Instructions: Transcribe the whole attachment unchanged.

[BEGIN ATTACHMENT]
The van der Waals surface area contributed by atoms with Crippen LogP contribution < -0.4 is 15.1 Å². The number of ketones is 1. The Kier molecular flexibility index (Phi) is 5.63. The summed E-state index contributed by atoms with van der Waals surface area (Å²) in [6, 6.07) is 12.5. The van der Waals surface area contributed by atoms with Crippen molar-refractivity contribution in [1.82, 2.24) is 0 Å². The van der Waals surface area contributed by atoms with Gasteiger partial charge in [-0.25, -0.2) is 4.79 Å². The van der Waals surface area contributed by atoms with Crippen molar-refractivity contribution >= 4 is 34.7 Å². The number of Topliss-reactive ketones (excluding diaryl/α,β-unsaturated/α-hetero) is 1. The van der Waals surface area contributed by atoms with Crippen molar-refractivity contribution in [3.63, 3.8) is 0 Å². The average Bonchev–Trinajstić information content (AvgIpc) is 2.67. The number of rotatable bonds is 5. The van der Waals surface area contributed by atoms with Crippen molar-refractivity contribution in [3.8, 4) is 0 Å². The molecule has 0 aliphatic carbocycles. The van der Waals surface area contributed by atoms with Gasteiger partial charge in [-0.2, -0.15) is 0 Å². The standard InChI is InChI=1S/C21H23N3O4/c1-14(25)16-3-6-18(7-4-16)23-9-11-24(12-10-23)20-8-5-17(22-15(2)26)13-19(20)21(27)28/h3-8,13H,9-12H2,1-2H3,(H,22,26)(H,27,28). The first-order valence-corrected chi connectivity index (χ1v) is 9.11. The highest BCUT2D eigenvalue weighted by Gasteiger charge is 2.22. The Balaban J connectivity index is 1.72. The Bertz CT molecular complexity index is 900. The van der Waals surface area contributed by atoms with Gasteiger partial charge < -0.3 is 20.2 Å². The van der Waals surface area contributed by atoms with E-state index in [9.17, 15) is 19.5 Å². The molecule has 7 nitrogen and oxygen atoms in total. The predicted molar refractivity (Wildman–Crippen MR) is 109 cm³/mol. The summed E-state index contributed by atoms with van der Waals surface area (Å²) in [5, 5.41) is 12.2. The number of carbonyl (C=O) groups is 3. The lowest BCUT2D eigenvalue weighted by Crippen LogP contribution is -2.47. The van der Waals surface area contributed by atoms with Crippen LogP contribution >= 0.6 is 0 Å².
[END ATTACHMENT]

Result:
The van der Waals surface area contributed by atoms with Crippen LogP contribution < -0.4 is 15.1 Å². The number of ketones is 1. The Kier molecular flexibility index (Phi) is 5.63. The summed E-state index contributed by atoms with van der Waals surface area (Å²) in [6, 6.07) is 12.5. The van der Waals surface area contributed by atoms with Crippen molar-refractivity contribution in [1.82, 2.24) is 0 Å². The van der Waals surface area contributed by atoms with Gasteiger partial charge in [-0.25, -0.2) is 4.79 Å². The van der Waals surface area contributed by atoms with Crippen molar-refractivity contribution >= 4 is 34.7 Å². The number of Topliss-reactive ketones (excluding diaryl/α,β-unsaturated/α-hetero) is 1. The van der Waals surface area contributed by atoms with Crippen molar-refractivity contribution in [3.63, 3.8) is 0 Å². The average Bonchev–Trinajstić information content (AvgIpc) is 2.67. The number of rotatable bonds is 5. The van der Waals surface area contributed by atoms with Crippen molar-refractivity contribution in [3.8, 4) is 0 Å². The molecule has 0 aliphatic carbocycles. The van der Waals surface area contributed by atoms with Gasteiger partial charge in [-0.2, -0.15) is 0 Å². The standard InChI is InChI=1S/C21H23N3O4/c1-14(25)16-3-6-18(7-4-16)23-9-11-24(12-10-23)20-8-5-17(22-15(2)26)13-19(20)21(27)28/h3-8,13H,9-12H2,1-2H3,(H,22,26)(H,27,28). The first-order valence-corrected chi connectivity index (χ1v) is 9.11. The highest BCUT2D eigenvalue weighted by Gasteiger charge is 2.22. The Balaban J connectivity index is 1.72. The Bertz CT molecular complexity index is 900. The van der Waals surface area contributed by atoms with Gasteiger partial charge < -0.3 is 20.2 Å². The van der Waals surface area contributed by atoms with E-state index in [9.17, 15) is 19.5 Å². The molecule has 7 nitrogen and oxygen atoms in total. The predicted molar refractivity (Wildman–Crippen MR) is 109 cm³/mol. The summed E-state index contributed by atoms with van der Waals surface area (Å²) in [5, 5.41) is 12.2. The number of carbonyl (C=O) groups is 3. The lowest BCUT2D eigenvalue weighted by Crippen LogP contribution is -2.47. The van der Waals surface area contributed by atoms with Crippen LogP contribution >= 0.6 is 0 Å².